Online Adventure Games

The association of the comic with emotional detachment can be found in Bergson’s “anaesthesia of the heart” (1980, pp. 63-4; see also Critchley, 2002, p. 88), and suggests a distancing process similar to Brechtian techniques of “alienation”, which aim to achieve critical distance by discouraging empathy (Brecht, 1964, pp. 14, 78). This also suggests a route towards re-turning the joke onto the player. Where the player him/herself is implicated, this has usually been in the direction of additional awareness — of the limits on their control, and of the way their own expectations are shaped by convention. This awareness may also result in an effect of critical self-distancing. We could recall here the “se dédoublement” (self-doubling) that Baudelaire (1976, p. 192) suggests takes place to enable the target of the joke to share in the amusement, since as the comic object one does not partake in that laughter. The compelling quality of the self-awareness offered here through comic distancing is the feeling that one has been “let in” on a joke, given access to a usually-concealed mechanism.

The relationship between immersion and the comic could be further explored with reference to an adventure game which appears to break this mould. In spite of the meta-medial potential inherent in the notion of “worlds contained in books”, Myst (Cyan, 1993) strives after an immersive experience which goes hand-in-hand with a more earnest approach. This serves as a reminder that there are exceptions — in focusing on particular games and moments in games, my aim has been to identify tendencies within a genre, rather than attempt an exhaustive reading that posits thorough generic homogeneity. On the other hand, the observation regarding Myst does tend to reinforce the suggestion of a correlation between the comic and the interruption of immersion.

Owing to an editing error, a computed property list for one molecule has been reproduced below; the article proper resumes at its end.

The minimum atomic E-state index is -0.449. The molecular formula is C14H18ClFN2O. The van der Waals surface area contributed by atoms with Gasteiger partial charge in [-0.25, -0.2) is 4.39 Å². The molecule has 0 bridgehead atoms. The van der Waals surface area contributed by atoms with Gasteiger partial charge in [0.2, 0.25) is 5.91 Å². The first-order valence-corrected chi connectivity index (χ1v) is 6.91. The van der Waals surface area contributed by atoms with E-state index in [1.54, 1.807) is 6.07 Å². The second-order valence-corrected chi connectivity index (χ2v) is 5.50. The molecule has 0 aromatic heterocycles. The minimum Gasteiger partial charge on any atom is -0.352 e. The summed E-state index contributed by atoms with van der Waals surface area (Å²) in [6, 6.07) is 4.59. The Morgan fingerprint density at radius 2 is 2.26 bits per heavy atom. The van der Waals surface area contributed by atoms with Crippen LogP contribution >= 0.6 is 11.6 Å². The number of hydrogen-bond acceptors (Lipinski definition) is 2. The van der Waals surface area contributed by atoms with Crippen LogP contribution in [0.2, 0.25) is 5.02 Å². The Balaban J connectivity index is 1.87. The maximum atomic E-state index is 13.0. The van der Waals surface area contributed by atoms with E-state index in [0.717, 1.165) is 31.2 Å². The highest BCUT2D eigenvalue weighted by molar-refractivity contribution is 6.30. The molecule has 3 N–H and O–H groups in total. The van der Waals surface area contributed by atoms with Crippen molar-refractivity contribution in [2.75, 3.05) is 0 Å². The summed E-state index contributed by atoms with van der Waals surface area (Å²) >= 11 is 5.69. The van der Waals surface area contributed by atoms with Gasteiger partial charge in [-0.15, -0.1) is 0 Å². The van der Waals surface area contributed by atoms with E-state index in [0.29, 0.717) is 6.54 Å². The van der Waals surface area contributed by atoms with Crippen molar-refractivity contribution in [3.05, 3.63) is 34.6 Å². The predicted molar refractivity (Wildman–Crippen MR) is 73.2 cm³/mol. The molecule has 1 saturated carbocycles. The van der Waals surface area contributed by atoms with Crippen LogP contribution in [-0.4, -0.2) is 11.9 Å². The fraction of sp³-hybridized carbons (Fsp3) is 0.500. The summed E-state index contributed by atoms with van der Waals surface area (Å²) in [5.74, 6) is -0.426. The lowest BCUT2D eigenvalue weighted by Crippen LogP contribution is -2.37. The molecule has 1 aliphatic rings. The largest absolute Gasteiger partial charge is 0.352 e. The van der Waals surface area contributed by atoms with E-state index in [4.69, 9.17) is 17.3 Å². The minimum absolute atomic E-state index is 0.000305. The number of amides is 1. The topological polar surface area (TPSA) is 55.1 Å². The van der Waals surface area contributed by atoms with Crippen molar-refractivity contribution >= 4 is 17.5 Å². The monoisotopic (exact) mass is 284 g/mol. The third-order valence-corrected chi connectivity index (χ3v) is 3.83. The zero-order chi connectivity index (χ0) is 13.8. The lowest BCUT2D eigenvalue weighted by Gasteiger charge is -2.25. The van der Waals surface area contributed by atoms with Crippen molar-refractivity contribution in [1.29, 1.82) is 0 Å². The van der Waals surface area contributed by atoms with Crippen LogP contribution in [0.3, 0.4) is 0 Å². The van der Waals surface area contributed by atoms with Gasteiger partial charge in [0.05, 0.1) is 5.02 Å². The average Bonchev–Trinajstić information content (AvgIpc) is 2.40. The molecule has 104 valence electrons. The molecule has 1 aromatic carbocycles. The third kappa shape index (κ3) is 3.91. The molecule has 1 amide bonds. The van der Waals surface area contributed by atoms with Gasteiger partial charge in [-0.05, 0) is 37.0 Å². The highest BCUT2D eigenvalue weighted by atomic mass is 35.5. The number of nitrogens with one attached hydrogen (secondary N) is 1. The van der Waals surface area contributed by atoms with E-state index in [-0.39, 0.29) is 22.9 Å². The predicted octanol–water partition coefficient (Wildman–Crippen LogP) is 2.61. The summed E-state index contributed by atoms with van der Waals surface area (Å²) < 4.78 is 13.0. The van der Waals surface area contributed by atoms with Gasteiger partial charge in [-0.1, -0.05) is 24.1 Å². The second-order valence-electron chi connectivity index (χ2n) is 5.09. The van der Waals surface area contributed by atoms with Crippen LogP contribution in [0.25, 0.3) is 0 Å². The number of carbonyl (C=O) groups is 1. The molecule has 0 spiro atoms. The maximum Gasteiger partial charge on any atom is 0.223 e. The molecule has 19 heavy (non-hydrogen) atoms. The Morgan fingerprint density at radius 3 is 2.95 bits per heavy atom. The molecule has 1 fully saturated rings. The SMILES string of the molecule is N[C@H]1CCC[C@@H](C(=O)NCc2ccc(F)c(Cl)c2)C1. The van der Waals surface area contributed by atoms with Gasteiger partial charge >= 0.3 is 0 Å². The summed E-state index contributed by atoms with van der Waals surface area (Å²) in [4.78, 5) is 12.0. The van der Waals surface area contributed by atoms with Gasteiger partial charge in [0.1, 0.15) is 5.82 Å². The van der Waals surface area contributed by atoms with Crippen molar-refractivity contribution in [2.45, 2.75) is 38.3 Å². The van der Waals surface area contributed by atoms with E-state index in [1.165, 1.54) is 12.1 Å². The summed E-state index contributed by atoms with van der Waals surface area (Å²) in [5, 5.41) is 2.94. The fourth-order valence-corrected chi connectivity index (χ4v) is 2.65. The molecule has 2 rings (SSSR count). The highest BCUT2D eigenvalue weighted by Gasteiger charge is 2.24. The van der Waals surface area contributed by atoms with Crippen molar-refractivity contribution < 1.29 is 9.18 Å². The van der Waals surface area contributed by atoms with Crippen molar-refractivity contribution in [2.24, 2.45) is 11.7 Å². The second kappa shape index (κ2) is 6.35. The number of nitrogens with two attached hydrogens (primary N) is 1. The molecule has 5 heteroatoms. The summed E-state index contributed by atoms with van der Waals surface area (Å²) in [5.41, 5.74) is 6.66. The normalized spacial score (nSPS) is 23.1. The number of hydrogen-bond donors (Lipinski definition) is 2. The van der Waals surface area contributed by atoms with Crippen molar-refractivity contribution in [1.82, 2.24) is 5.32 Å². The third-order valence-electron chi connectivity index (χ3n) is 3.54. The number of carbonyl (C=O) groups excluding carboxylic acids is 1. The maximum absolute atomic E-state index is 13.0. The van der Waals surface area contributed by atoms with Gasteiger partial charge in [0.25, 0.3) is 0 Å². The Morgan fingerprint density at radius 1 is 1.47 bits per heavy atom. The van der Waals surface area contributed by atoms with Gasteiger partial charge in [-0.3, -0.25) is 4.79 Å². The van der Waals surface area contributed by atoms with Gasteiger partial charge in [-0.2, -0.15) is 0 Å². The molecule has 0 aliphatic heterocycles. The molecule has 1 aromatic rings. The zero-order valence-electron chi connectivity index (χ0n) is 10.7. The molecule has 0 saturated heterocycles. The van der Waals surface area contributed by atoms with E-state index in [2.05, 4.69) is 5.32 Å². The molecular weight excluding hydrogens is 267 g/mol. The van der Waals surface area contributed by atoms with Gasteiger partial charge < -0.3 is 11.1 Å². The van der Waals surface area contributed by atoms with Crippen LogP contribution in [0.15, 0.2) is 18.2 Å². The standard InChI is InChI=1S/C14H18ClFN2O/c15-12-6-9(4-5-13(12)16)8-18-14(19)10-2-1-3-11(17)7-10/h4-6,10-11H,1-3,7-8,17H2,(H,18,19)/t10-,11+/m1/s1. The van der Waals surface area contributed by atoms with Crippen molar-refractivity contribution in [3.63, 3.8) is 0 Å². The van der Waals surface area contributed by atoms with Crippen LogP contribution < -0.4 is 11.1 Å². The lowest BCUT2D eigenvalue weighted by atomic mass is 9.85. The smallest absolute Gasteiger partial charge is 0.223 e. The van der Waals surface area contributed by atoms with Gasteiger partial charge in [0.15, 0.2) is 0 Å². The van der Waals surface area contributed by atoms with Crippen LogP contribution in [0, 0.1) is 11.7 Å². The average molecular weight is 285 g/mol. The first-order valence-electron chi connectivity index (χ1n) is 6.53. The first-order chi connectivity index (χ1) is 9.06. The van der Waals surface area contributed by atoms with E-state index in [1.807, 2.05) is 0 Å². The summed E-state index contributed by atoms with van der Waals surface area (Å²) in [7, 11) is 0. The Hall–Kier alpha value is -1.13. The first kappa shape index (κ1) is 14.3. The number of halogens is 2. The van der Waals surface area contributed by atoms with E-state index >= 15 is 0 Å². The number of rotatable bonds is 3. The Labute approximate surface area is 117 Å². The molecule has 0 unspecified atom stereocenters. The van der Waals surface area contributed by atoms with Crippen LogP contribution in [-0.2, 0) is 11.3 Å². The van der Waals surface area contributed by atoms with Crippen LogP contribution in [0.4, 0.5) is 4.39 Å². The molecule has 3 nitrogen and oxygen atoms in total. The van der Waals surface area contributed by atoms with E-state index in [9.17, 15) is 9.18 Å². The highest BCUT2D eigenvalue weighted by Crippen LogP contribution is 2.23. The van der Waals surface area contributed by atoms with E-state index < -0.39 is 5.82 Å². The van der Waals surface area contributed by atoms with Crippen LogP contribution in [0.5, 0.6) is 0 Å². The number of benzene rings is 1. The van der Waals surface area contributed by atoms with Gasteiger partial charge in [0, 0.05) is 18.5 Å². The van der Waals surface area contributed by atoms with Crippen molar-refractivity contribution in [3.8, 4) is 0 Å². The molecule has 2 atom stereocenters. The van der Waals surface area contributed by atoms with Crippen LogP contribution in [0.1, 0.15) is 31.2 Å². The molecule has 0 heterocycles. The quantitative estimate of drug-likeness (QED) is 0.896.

My reading has focused on moments which are not accommodated by notions of “immersion” and “recapture”. Though Harpold (2007) also deals with moments of increased visibility of medium which may threaten the “integrity” of the “gameworld”, self-reflexivity and humor may be alternative routes, taken where reinforcing consistency is not the primary concern. While the self-reflexivity of genre and meta-mediality also function here as part of the gameworld, interruptions becoming part of the gameplay, there is a resistance to complete and seamless reincorporation, highlighting the mediality on a level accessible to the player.

Within parameters, in both the graphic and text adventures considered here there is the possibility of wandering astray — even if this takes the form of exploring “uselessness”, or results in dead ends. Dead ends, digressions, and turnabouts may provide the opportunity for a “punch-line”, or a humorous metafictional parodic turn. Interaction in these moments — which suggest a derailment of seemingly intuitive response or action — manifests itself to the player as inter[rupting]action. The combined effect of nostalgia and parody is to introduce another intervening distance, and suggests another avenue for engagement through the comic. Such moments of disconnection or interruption, indeed, do not entail an absence of engagement, but rather an avenue towards reconsidering or shifting the means of that engagement. In drawing attention to and exploiting fractures in the coherence of the gameworld(s), these instances accentuate disjunction, and hence the comic pleasure derived from the teasing and diversionary “pleasure of the game” (Lyotard in Flieger, 1991, p. 191), prolonging and enhancing the games’ re-playability. Manipulation laid bare takes the form of “play” with the player, and the player’s [re]engagement occurs through sharing the joke, and re-considering her own expectations.

Once learned, conventions recede from awareness as habit takes over. This article has drawn attention to instances where both manipulation and the underlying mechanical-habitual nature of learned skills are deliberately exposed, with comic effect. Rather than being merely exceptional instances, it is suggested that these moments become intrinsic to the way we experience the games. They are “exceptional” in the sense that they work in contrast to expectations established in the course of play — yet, in so doing, they self-consciously reveal a “typical” aspect of the game and genre, making the player aware of their manipulation by the game, and her/his own expectations in relation to it. It is for this reason that Shklovsky calls the parodic novel Tristram Shandy “the most typical novel in world literature” (Shklovsky, 1990, p. 170). The interesting paradox implied here is that metafictional humor itself becomes a genre convention, associated with adventure games which — often self-referentially and intertextually — claim/situate themselves within a particular lineage.

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